Floyd v. NashAnnotate this Case
151 S.E.2d 1 (1966)
268 N.C. 547
Lucille G. FLOYD, Administratrix of the Estate of Jimmy Floyd v. Harold M. NASH and wife, Mary Evelyn NASH and Duke Power Company.
Supreme Court of North Carolina.
November 23, 1966.
*3 Griffin & Perry, Monroe, for plaintiff appellant.
Harold D. Coley, Jr., William I. Ward, Jr., Carl Horn, Jr., Charlotte, and Richardson & Dawkins, Monroe, for defendant Power Company.
Coble Funderburk, Monroe, for defendants Nash.
There is no evidence in the record to show, or to support an inference, that the Power Company knew of the existence of the feed tank or had any notice that it would be constructed. It was built after the power line was constructed and in use. This distinguishes the present case from Essick v. Lexington, 233 N.C. 600, 65 S.E.2d 220, and brings it within the rule of Philyaw v. City of Kinston, 246 N.C. 534, 98 S.E.2d 791, insofar as negligence by the Power Company is concerned.
It is not negligence per se for a power company to run an uninsulated wire 19 feet above the ground along its right of way across farm land and to use it for the transmission of power at high voltage. See Davis v. Carolina Power and Light Co., 238 N.C. 106, 76 S.E.2d 378, a stronger case for the plaintiff than the present one.
*4 The evidence shows that the defendant Nash did not construct, determine the location of, own, control or use the feed tank. At the most, he permitted its construction by another upon his land and its use by the employer of the deceased for the storage of its feed. The evidence is that when the deceased first began making deliveries to this tank, six months prior to his death, he and Nash discussed the presence of the power line, the nature of that discussion not being shown in the evidence. Nash did not give any instruction to the deceased as to where the truck should be stopped or how the blower pipe should be operated. Under these circumstances, the mere fact that Nash had superior knowledge of electricity will not support a finding of negligence by him, in the absence of anything to indicate to him that the deceased did not have an awareness of the danger inherent in an electric power line, such as is generally possessed by adults of normal intelligence.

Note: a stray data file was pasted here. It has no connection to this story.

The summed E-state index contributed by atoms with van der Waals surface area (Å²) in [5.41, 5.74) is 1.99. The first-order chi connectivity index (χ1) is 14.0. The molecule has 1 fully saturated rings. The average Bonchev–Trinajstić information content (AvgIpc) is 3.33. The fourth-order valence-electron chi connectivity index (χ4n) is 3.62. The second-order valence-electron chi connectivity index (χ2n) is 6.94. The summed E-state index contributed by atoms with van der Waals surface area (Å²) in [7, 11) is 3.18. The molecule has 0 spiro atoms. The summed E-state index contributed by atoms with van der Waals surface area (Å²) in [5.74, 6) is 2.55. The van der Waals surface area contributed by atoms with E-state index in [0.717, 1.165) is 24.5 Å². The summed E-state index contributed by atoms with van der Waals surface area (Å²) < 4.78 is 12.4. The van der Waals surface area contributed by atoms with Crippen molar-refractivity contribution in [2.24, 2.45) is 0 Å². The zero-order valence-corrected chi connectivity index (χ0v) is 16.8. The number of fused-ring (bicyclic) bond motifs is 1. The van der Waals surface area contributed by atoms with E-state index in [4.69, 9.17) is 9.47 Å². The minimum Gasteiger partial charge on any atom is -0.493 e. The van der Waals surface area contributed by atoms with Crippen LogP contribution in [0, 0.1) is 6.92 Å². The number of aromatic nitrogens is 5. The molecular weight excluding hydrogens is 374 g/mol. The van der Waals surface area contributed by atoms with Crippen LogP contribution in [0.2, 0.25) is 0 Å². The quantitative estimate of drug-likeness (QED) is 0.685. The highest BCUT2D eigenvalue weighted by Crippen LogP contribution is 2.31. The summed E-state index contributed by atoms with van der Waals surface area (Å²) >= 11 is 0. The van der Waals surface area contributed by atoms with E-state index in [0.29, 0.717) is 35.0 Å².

Even if negligence by either of these defendants could reasonably be inferred upon the evidence in this record, the evidence leads inescapably to the conclusion that the deceased, and certainly his employer, who inspected the premises before sending the deceased thereon, was guilty of contributory negligence. Knowing of the presence of the power line, and having filled this tank on many previous occasions, the deceased, for some unknown reason, permitted the metal blower pipe to rise far higher than necessary and to come in contact with the power line. This tragic lapse of attention to a known danger in the immediate vicinity must be deemed negligence by the deceased. See Lewis v. Barnhill, 267 N.C. 457, 148 S.E.2d 536.
The deceased was not a child, and there is nothing to indicate that he did not have normal experience and intelligence. Under these circumstances, the fact that he was not specifically educated or trained in the use and dangers of electricity does not absolve him from the duty to use the care which a man of ordinary prudence would use in maneuvering a metal pipe in the vicinity of an electric power line. In spite of the deceased's lack of training in the handling of electricity, we think that the evidence leads inescapably to the conclusion that he failed to use the care of a reasonable man, knowing what he knew concerning the presence of the power line, and that his failure to do so was a contributing cause of his death. The contrary view expressed in Essick v. Lexington, supra, is not consistent with the later opinion in Mintz v. Town of Murphy, 235 N.C. 304, 69 S.E.2d 849, and is hereby disapproved.